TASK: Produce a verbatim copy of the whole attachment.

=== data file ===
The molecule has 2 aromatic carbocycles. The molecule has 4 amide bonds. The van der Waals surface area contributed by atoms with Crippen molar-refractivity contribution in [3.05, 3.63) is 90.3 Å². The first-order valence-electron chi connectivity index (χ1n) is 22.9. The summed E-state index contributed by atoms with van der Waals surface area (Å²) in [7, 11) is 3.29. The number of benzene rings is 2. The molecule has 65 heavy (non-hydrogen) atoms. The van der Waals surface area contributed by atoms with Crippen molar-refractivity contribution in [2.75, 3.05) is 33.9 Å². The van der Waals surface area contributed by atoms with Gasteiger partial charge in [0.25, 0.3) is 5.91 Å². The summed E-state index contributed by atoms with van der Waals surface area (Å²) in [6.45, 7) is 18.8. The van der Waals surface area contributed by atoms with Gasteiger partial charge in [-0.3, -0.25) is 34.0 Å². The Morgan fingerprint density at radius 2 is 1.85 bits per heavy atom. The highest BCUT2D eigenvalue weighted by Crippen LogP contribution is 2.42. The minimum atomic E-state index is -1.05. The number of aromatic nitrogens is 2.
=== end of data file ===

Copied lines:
The molecule has 2 aromatic carbocycles. The molecule has 4 amide bonds. The van der Waals surface area contributed by atoms with Crippen molar-refractivity contribution in [3.05, 3.63) is 90.3 Å². The first-order valence-electron chi connectivity index (χ1n) is 22.9. The summed E-state index contributed by atoms with van der Waals surface area (Å²) in [7, 11) is 3.29. The number of benzene rings is 2. The molecule has 65 heavy (non-hydrogen) atoms. The van der Waals surface area contributed by atoms with Crippen molar-refractivity contribution in [2.75, 3.05) is 33.9 Å². The van der Waals surface area contributed by atoms with Gasteiger partial charge in [0.25, 0.3) is 5.91 Å². The summed E-state index contributed by atoms with van der Waals surface area (Å²) in [6.45, 7) is 18.8. The van der Waals surface area contributed by atoms with Gasteiger partial charge in [-0.3, -0.25) is 34.0 Å². The Morgan fingerprint density at radius 2 is 1.85 bits per heavy atom. The highest BCUT2D eigenvalue weighted by Crippen LogP contribution is 2.42. The minimum atomic E-state index is -1.05. The number of aromatic nitrogens is 2.